On our way back we stopped at the river to check it out and to feed Lucy her dinner. It was clear and ice-cold; I don’t even think Joe would be crazy enough to try swimming in there, no mater how hot the day was! Next to the water the air temperature was probably ten degrees cooler, if not more, than up above by the road – a great place to have a picnic and cool off!
The next day we went “down” instead of “up” but this was in search of guaranteed cooler temps –- the caves of Postojna. We arrived there at about 2:00 and killed a little time in the obligatory café/bar while we waited for the 3:00 tour. Since it’s cooler outside the city anyway, this was nice, but the added treat was the cool breeze that blows out of the mouth of the cave, giving you an occasional “aaaahhh” while you are sitting there.
In this cave it is always about 45 degrees F. Other than preparedness for the temperature, we had no idea what else to expect. When you enter the cave you feel like you are going on a Disney ride – you line up and get into open tram cars. Then you enter the mouth of the cave and travel in the train at a fairly good clip for about one km, all the time with your mouth hanging open because it is absolutely fantastic inside. I have been to a fair amount of caves and caverns, and this one is the most astonishing I think I will ever see. The formations are beautiful, and so incredibly large, and then these passageways open up into these cavernous rooms (they called them “halls”), and a lot of the colors are white (from the limestone) and reddish (from the iron oxide). It’s amazing what nature can put together if you give it enough time, undisturbed except for the presence of water...some of the largest formations are 50 million years old!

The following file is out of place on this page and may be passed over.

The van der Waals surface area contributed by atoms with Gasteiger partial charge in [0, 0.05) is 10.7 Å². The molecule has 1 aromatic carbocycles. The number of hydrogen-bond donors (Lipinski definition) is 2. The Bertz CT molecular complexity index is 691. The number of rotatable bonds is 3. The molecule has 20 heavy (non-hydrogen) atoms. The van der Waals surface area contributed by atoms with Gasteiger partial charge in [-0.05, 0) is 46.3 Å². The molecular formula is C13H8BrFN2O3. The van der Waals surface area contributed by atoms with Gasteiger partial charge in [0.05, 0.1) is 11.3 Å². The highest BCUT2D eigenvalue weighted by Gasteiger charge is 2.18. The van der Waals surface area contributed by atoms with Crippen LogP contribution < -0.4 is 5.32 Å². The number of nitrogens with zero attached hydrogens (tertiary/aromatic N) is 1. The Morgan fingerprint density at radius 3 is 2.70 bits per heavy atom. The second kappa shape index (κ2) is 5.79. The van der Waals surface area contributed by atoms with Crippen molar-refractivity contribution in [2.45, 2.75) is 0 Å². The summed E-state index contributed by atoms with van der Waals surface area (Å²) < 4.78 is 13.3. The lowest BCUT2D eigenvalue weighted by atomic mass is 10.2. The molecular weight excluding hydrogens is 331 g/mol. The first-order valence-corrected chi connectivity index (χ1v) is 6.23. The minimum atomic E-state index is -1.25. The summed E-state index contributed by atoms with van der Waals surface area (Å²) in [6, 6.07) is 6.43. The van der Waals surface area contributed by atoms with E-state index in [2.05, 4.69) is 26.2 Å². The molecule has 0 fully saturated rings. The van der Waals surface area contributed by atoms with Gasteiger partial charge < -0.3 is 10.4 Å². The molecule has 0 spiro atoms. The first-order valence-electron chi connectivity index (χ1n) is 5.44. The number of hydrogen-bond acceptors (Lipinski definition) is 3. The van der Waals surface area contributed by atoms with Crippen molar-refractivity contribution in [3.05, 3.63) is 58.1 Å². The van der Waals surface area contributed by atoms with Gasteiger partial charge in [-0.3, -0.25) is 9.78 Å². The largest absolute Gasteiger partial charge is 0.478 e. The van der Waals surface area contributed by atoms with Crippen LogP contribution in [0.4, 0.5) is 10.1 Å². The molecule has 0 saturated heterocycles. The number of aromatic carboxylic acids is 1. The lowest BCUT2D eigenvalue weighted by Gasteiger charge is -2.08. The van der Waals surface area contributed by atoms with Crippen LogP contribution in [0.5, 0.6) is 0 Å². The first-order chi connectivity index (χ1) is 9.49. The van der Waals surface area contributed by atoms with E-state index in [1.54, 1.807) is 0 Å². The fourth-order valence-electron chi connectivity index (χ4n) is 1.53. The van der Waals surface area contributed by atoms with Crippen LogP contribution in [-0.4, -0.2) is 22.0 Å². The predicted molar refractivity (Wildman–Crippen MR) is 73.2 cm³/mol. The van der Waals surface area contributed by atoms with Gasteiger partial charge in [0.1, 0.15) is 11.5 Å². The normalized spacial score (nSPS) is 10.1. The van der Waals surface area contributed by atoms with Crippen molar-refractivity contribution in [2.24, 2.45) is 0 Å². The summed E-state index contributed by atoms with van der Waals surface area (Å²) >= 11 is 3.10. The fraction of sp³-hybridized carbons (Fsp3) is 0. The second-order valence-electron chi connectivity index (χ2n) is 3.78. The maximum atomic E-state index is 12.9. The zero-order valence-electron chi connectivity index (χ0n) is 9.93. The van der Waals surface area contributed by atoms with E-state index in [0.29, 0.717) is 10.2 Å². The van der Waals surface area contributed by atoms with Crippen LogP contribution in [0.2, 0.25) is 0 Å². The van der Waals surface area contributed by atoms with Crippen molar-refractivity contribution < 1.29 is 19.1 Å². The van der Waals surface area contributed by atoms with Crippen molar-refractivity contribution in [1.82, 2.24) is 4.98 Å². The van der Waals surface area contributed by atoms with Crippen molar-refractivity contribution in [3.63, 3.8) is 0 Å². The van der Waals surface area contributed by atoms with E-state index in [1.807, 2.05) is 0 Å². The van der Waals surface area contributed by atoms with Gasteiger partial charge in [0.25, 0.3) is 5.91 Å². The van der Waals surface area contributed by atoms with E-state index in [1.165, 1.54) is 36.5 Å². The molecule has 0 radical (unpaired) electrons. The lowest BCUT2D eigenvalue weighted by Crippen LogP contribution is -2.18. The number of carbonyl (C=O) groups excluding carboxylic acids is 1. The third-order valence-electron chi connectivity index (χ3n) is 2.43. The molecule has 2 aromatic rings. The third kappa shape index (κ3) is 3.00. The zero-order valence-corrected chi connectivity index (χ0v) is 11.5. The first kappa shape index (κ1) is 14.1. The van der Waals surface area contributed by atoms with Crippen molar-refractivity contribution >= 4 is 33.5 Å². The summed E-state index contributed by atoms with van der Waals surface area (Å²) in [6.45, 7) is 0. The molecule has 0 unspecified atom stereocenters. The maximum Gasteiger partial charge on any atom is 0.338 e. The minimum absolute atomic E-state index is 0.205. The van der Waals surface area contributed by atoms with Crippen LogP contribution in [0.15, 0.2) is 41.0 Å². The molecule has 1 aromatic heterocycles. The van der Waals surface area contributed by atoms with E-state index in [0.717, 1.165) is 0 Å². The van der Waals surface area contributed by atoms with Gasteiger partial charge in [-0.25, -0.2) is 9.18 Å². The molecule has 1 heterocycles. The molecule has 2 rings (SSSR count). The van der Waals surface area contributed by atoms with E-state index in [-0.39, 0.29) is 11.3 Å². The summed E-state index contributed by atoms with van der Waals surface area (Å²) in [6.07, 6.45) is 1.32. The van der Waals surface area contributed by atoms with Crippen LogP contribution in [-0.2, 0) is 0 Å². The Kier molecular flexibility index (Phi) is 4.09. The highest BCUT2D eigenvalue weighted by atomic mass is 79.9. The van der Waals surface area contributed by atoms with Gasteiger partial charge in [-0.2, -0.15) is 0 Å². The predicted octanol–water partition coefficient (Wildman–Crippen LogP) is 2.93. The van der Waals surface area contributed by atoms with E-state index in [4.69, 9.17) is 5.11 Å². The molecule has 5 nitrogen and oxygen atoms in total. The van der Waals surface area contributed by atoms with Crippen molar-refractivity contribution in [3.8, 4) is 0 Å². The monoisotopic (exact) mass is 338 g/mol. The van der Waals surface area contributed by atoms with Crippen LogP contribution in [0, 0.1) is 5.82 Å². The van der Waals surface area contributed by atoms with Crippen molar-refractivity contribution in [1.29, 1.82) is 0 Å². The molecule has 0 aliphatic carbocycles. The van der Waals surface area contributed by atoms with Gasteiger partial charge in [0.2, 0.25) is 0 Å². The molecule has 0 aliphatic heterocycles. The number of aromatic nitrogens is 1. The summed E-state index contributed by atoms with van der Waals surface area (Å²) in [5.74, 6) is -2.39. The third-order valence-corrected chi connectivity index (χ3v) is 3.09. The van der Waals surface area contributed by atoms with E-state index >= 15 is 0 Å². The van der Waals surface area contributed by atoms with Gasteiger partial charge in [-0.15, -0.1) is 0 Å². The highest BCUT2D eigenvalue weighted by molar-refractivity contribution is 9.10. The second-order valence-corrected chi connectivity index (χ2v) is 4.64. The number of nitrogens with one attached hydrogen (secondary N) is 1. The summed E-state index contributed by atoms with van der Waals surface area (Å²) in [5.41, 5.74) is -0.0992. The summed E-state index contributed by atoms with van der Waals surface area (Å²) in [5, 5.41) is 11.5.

After the 1 km ride you exit the train and get into groups according to language preference. You then are on a guided walking tour for about one hour, going up and down through the cave and through different rooms. In the next to last room you can see the Proteus, which is an amphibious creature that lives only in these caves. This little critter looks very much like about a 10-inch-long salamander. It is completely white, with no pigment whatsoever, and breathes through external gills and lungs (so it can live both in and out of the water); it has a very slow metabolism and can go for years without eating, which is handy since there really is not a lot to eat at the bottom of a cave with almost no other life forms.